City of Ottawa Implements Innovative AMR Pilot Program To Curb Distribution System Leaks
The City of Ottawa is using innovative automatic meter reading (AMR) technology to enhance and quantify data gleaned from district metering areas.
The City of Ottawa is using innovative automatic meter reading (AMR) technology to enhance and quantify data gleaned from district metering areas. Ottawa's Public Works and Services Department hopes the new AMR pilot program, the first of its kind in the city, will provide valuable insight into local water consumption patterns and establish guidelines that can be applied to monitoring non-AMR equipped district metering areas in Ottawa.
The Drinking Water Services Division is responsible for managing and distributing water to close to 750,000 residents and businesses. It is one of the largest water systems in Ontario under a single authority. There are over 195,000 meters installed throughout the city.
The city's Utility Services Branch of the Department of Public Works initiated the AMR pilot program. Responsible for the city's water loss and leak detection efforts, the Branch was looking to improve upon their ability to monitor leaks within the water distribution system.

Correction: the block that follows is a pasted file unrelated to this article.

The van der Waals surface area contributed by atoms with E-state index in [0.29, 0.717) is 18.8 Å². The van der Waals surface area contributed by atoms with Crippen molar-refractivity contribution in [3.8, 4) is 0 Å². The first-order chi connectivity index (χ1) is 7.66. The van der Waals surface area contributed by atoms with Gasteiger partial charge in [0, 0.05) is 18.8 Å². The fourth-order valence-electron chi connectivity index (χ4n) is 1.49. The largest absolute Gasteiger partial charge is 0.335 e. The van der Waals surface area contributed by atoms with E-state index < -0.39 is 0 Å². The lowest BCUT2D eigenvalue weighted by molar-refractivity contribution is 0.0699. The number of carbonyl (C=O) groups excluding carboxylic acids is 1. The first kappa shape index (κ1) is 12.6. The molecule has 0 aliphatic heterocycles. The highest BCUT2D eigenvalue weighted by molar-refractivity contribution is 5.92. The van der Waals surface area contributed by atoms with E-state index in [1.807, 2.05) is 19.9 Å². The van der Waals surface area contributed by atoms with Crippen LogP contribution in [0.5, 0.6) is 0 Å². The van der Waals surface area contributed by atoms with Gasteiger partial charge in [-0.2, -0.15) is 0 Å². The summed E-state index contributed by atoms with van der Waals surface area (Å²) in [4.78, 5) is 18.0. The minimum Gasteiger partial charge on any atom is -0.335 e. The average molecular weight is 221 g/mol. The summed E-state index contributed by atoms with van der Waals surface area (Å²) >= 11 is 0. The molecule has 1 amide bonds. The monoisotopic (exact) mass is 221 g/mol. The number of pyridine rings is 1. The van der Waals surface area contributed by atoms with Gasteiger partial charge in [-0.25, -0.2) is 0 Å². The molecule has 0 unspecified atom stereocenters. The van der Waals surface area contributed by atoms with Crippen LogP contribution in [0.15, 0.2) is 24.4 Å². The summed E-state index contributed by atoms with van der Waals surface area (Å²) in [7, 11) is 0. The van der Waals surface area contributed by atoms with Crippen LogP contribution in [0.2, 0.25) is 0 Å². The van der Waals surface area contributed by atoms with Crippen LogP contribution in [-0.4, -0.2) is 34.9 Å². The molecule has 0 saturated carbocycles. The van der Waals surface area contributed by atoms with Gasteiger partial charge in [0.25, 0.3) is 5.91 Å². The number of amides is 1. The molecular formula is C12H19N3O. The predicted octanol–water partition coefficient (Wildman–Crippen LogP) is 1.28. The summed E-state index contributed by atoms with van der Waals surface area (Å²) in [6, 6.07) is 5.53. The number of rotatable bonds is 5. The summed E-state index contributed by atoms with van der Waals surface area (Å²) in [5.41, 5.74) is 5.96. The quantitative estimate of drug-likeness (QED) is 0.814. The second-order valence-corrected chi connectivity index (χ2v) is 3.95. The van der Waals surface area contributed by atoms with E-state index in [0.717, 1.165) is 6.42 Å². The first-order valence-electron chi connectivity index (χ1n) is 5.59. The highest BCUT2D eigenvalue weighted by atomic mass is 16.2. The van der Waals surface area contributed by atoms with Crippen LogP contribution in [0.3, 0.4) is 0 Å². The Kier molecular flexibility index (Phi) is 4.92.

Monitoring district metered areas (DMA) has become the preferred standard for proactive distribution system leak detection. First gaining wide implementation in the UK and Europe, DMAs are now being adopted by North American utilities.
What are DMAs
A DMA consists of an isolated water distribution zone behind a single metered inlet or, in some cases, multiple metered inlets. The objective of the DMA is to measure the total volume of water flowing into the zone and compare that volume against legitimate water consumption within the zone. Subtracting legitimate consumption from the total flow into the zone provides the exact real loss within the distribution system.
Utilities establish normal flow ranges for a given DMA by monitoring night flows, typically between 2 a.m. and 4 a.m.
Monitoring night flows within DMAs has proven effective in helping to identify unreported bursts and other significant losses; however, the City of Ottawa and its research partners felt the process relied too heavily upon assumptions of legitimate use to provide accurate numbers related to real losses.